A handful of Minnesota companies that initially paused donations, including Ecolab and Target, sat out the midterm election cycle but then resumed contributing to election objectors in 2023.

St. Paul-based Ecolab gave $2,000 last year to two lawmakers who did not vote to certify the election, including Minnesota Republican Rep. Michelle Fischbach. Since the attack, the company "reviewed and strengthened its assessment criteria before considering case-by-case contributions," said Ecolab spokesman Nigel Glennie.

Minneapolis-based Target lists "respect for democratic election process" on its corporate website as one of the factors it weighs when making PAC contributions. "This means we will consider a candidate's respect for the civic process and maintaining the integrity of our elections," the website says.

Still, Target gave at least $16,500 in 2023 to six Republicans who objected to the results of the 2020 election. The retailer did not comment beyond pointing to its website.

In 2021, Minneapolis-based U.S. Bancorp said it would review its political giving policies to ensure that its involvement helps "advance, improve and do what is right for the country, our customers and our employees." Its giving since then has included at least $53,500 to 10 election objectors. U.S. Bancorp declined to comment.

Ameriprise, which also has headquarters in Minneapolis, initially suspended donations as well but has since given at least $28,500 to 13 lawmakers who didn't certify the election, including $1,000 to Fischbach. It declined to comment.

In the aftermath of Jan. 6, Wayzata-based Cargill, one of the world's largest privately held companies, said in a statement that the "unconscionable attack on democracy stands in sharp contrast to our values as a nation and company" and it was "immediately and indefinitely" suspending all political contributions.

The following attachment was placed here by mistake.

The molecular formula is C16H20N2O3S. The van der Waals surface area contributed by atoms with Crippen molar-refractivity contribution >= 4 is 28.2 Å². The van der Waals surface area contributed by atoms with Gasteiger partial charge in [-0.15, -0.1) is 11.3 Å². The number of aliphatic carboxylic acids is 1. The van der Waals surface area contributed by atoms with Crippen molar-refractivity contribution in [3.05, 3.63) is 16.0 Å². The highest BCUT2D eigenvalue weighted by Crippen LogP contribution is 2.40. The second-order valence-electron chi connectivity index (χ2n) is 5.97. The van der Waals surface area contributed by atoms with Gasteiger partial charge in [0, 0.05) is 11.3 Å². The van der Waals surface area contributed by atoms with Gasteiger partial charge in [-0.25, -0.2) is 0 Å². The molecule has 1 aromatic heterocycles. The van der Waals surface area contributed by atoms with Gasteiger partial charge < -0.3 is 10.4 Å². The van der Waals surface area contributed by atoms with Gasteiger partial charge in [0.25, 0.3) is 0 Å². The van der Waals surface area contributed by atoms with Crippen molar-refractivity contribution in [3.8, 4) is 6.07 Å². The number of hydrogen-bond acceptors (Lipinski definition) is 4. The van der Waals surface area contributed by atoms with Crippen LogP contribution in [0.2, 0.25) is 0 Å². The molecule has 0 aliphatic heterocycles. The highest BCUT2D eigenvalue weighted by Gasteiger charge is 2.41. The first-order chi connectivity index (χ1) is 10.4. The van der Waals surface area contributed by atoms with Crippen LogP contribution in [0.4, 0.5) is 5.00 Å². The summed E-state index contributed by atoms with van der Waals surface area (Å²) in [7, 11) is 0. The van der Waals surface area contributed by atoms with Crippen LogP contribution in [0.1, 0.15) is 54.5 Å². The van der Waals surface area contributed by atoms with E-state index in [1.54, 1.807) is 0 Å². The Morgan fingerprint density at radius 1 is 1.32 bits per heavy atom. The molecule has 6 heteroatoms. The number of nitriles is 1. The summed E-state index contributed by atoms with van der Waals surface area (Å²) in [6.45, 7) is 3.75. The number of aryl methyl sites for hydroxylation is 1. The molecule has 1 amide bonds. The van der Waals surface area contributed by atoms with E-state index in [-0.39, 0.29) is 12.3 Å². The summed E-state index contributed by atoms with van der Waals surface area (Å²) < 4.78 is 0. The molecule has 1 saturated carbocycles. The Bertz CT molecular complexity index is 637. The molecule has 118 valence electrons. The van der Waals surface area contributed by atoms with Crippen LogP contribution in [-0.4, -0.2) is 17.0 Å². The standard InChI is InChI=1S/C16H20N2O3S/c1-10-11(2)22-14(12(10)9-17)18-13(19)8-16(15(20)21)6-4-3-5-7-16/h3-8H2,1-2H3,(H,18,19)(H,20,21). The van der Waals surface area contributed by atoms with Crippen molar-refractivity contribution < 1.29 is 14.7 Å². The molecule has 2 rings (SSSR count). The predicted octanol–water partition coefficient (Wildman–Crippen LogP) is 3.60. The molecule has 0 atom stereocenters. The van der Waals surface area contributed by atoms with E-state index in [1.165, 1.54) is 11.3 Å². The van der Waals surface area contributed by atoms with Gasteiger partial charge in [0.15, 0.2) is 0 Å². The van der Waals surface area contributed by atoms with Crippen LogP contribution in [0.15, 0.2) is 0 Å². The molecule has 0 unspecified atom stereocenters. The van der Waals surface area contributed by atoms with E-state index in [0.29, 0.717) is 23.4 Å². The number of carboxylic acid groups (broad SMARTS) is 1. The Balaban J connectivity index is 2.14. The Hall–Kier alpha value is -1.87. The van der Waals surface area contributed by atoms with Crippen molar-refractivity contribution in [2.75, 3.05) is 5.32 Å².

The company has since given at least $28,500 to 12 Republicans who didn't certify the last presidential election. The company did not return a request for comment.

And after pausing donations, C.H. Robinson, the Eden Prairie-headquartered transportation and logistics company, has given at least $7,000 to three Republicans who tried to overturn the results. It did not provide a comment.

Public paying 'much closer attention'

All of the companies gave directly to members through their PACS, which pour tens of millions of dollars into the battle to control Congress and the White House each election cycle.

Some corporate PACs take voluntary contributions from employees to spend on elections, and many dole out their givings to lawmakers on a bipartisan basis. After the 2022 election, Republicans narrowly took back control of the U.S. House. Most contributions flowed to their members in leadership positions or those who sit on powerful committees that debate policy on spending, taxes and business regulations.

But some companies feared associating their brand with individuals who bucked the nation's system for certifying election results. Their vote against certifying the election took place just hours after a mob stormed the Capitol, sending lawmakers into hiding and temporarily pausing the proceedings.

Some companies have taken a stand. In addition to Medtronic, Maplewood-based 3M also changed its criteria for contributions in 2022. Its PAC now "prohibits contributions to candidates who overextend Congress' role in the election process and continue to deny federal election results," the company wrote in a statement.

Freed recommends all businesses have policies in place to guide their political giving and strategies to manage risk. Even a small contribution can connect a company to a person or idea that might be unpopular with some of its customers.

"Many companies are realizing they need to have a framework for their giving and spending because they run a real risk in terms of who they associate with," he said. "The general populace is paying much closer attention to what companies are doing and how they are using their money."